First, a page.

Originally created 12/22/99

Tougher pollution rules on cars, sport utilities announced



WASHINGTON -- To cut auto pollution by about three-quarters, sport utility vehicles will have to meet the same emissions standards as cars and sulfur in fuel will be reduced dramatically under regulations announced Tuesday by President Clinton.

The changes would prevent thousands of asthma attacks and respiratory illnesses nationwide, the Environmental Protection Agency said.

"It will be the most dramatic improvement in air quality since the catalytic converter was first introduced a quarter century ago," Clinton said. "And manufacturers will be able to meet these new standards while still offering the kinds of models popular with consumers today."

With more cars on the road each year driving more miles, the president said tougher air quality measures were needed. Otherwise, "air quality in many parts of our country will continue to worsen in the coming decades."

The cost increase at the gas pump would be about 2 cents more per gallon; and about $200 would be added to the price of a light truck and $100 to a new car, the EPA estimated.

For the first time, cars and light trucks -- SUVs, minivans, vans and pickups -- would all be required to meet the same strict emissions standards. Nearly half the vehicles sold now are light trucks, and they produce three to five times as much pollution as the average passenger car.

The standards are meant to address pollution in the coming decades.

Auto emissions of nitrogen oxides, a key component of smog, will be cut by 74 percent, and soot will be reduced by 80 percent by 2030 when the car and light truck fleet has fully turned over in the United States.

That is the equivalent of removing 164 million cars from the road, the EPA said.

The new standards also require oil companies to reduce sulfur levels in gasoline by 90 percent, or to an average of 30 parts per million by 2006. The EPA has given smaller refiners an additional two years to meet the requirement.

The EPA said the steep reduction in sulfur was needed because it clogs the catalytic converters that clean auto emissions.

Environmental groups applauded the tougher standards while automakers and the oil industry said they presented formidable challenges.

"There is no bigger single action the federal government could take to address the health and environmental problems caused by air pollution," said the Sierra Club's William Becker.

The new requirement of nitrogen oxides emissions of 0.07 grams per mile would be phased in from 2004 to 2007 for cars while the phase-in for light trucks would extend two more years to allow the largest SUVs more time to comply.

However, all light trucks would have to meet today's standard for nitrogen oxides for cars by 2004, which is 0.6 grams per mile.

By 2009, new light trucks would be up to 95 percent cleaner and cars would be 77 percent cleaner than they are today, Browner said.

The savings in public health benefits from the standards outweighed the extra vehicle cost by 5-to-1, Browner said.

About 260,000 asthma attacks and 173,000 cases of respiratory illness among children would be prevented each year, the EPA said. The emissions reductions also would prevent 4,300 premature deaths and 10,200 cases of bronchitis, EPA officials said.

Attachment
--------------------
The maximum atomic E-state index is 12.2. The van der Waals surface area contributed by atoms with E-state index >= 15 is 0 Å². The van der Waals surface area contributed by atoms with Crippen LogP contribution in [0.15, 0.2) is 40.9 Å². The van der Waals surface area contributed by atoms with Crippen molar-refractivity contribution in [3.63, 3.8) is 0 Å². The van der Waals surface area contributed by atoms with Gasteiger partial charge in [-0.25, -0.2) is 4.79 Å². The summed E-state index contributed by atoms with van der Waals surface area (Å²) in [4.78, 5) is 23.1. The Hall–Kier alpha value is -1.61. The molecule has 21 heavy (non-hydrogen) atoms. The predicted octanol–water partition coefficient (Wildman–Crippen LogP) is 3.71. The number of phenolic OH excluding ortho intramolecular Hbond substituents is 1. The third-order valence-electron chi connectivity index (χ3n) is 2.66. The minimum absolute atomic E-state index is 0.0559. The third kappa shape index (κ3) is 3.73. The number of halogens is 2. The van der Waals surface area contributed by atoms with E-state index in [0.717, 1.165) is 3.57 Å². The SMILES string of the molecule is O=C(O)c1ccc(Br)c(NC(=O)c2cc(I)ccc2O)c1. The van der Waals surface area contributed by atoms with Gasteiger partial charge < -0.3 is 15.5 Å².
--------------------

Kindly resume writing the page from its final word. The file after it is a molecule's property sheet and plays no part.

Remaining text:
Automakers had wanted more time for the largest vehicles to comply with the standard and an even lower amount of sulfur in gasoline, an average of 5 parts per million.

"It's a huge challenge," said Jo Cooper of the Alliance of Automobile Manufacturers. "We're committed to try to meet it, but we need all the tools in our arsenal that we can get."

Ford Motor Co. vice president Helen Petrauskus said the standards "present formidable challenges" but the company "is prepared to meet or exceed them."

Oil industry representatives argue the new requirements will put some small refiners at economic risk and force gas prices of 6 cents more per gallon at the pump.

The American Petroleum Institute said the oil industry would work to meet the EPA deadline but warned there would be "significant costs to refiners" under a "very tight and difficult-to-meet deadline."

Highlights of tightened automobile emissions standards announced by President Clinton Tuesday:

REFINERS: Most refiners have until 2006 to meet the new sulfur standard for gasoline of an average of 30 parts per million. The average is currently 10 times that, or about 300 parts per million. Small refiners meeting additional criteria will have another two years.

CARS: Cars must meet a fleetwide average of 0.07 grams per mile for nitrogen oxides, a prime component of smog, starting with 25 percent of the fleet in 2004 and reaching 100 percent by 2007.

LIGHT TRUCKS: Light trucks -- SUVs, minivans, vans and pickups -- must meet the same fleetwide average as cars, 0.07, by 2009. All SUVs are included, even the heaviest ones such as the Ford Excursion and General Motors Suburban that can weigh over 8,500 pounds. The standard excludes the heaviest commercial pickups and commuter vans.

PHASE-IN: Starting in 2004, 25 percent more cars will be required to meet the new 0.07 standard each year until the phase-in is completed in 2007.

Light trucks must meet the current standard for cars of 0.6 grams per mile for nitrogen oxides by 2004, and 25 percent more light trucks must meet 0.2 grams per mile of nitrogen oxides each year through 2007. By 2009, all light trucks up to 8,500 pounds and SUVs up to 10,000 pounds must meet the 0.07 standard.